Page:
About two years from our original idea, and after many hours on the greaseboard, and many prototypes and preview events, Sociology 379: Making Social Change has finally been born!  We’re joined by twelve brave, multi-talented, fascinating students, passionate about a wide array of social justice issues.

Making Social Change

The class meets once a week on Mondays from 1pm – 4:05pm, and we’ve met twice. We spent the first session framing the course and getting to know each other, doing some design thinking with the help of the Making Connections card game from the Children’s Museum of Pittsburgh, and building some low res prototypes.

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In our second session, we took a critical look at the “maker movement,” spending some time discussing “Making Through the Lens of Culture and Power: Toward Transformative Visions for Educational Equity.” (Harvard Educational Review, 86(2), 206-232.Vossoughi, S., Hooper, P. K., & Escudé, M. (2016), https://pdfs.semanticscholar.org/fa5b/4e88c78f380b4727d445afa33bea5212a21d.pdf), before students had the chance to begin work on their contribution to our tile project, which is a low risk/high reward, very accessible “first project” in digital fabrication.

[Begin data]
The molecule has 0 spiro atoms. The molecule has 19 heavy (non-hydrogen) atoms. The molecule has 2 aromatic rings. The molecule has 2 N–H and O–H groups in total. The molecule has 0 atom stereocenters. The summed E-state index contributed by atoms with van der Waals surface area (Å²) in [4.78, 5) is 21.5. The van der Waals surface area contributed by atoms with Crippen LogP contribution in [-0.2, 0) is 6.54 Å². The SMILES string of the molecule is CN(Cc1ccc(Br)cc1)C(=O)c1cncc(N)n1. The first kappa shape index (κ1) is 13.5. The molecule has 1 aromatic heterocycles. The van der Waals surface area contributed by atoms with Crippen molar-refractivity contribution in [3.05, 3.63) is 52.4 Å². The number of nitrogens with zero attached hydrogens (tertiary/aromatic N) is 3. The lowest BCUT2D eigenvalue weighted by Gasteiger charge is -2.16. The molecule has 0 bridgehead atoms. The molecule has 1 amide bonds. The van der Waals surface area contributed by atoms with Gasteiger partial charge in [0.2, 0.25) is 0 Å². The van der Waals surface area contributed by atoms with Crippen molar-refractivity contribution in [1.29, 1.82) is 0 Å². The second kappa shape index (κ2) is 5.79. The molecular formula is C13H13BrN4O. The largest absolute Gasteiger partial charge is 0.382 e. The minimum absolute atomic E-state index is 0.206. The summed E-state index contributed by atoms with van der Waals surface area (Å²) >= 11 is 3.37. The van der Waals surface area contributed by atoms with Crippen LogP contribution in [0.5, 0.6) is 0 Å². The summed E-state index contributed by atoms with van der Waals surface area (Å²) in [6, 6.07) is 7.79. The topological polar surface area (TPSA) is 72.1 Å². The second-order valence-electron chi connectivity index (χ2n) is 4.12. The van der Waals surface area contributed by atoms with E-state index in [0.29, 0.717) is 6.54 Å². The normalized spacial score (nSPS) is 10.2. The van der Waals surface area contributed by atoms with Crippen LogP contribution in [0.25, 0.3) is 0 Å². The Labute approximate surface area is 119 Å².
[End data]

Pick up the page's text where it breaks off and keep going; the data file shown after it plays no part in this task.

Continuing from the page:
David Creates his Tile

Really looking forward to continuing to work with these students, and to learning from this “version 1” prototype of the course!

Earlier this week, Diane Carlson (Sociology) and I held a preview event for Making Social Change, our Sociology + Making course, as part of FLC’s Social Justice Spring events. We decided to create some drop spindles and spin some yarn, based on an activity Erica Tyler (Anthropology) developed as part of last summer’s Making Across the Curriculum faculty professional development program.

We cut the whorls using the laser cutter (which has been christened “Danger Scissors”)…

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Note the engraved design, inspired by Gandhi’s spinning wheel.  Diane cut the dowels using a good old-fashioned chop saw…

Sawhat

…after which she and Erica taught us how to turn wool into yarn.

Drop Spindling

We also walked students through some other digital fabrication techniques, using the same spinning wheel motif source file to create objects using the Carvey, vinyl cutter, and 3D printer.  Looking forward to helping bring this course to life in the fall!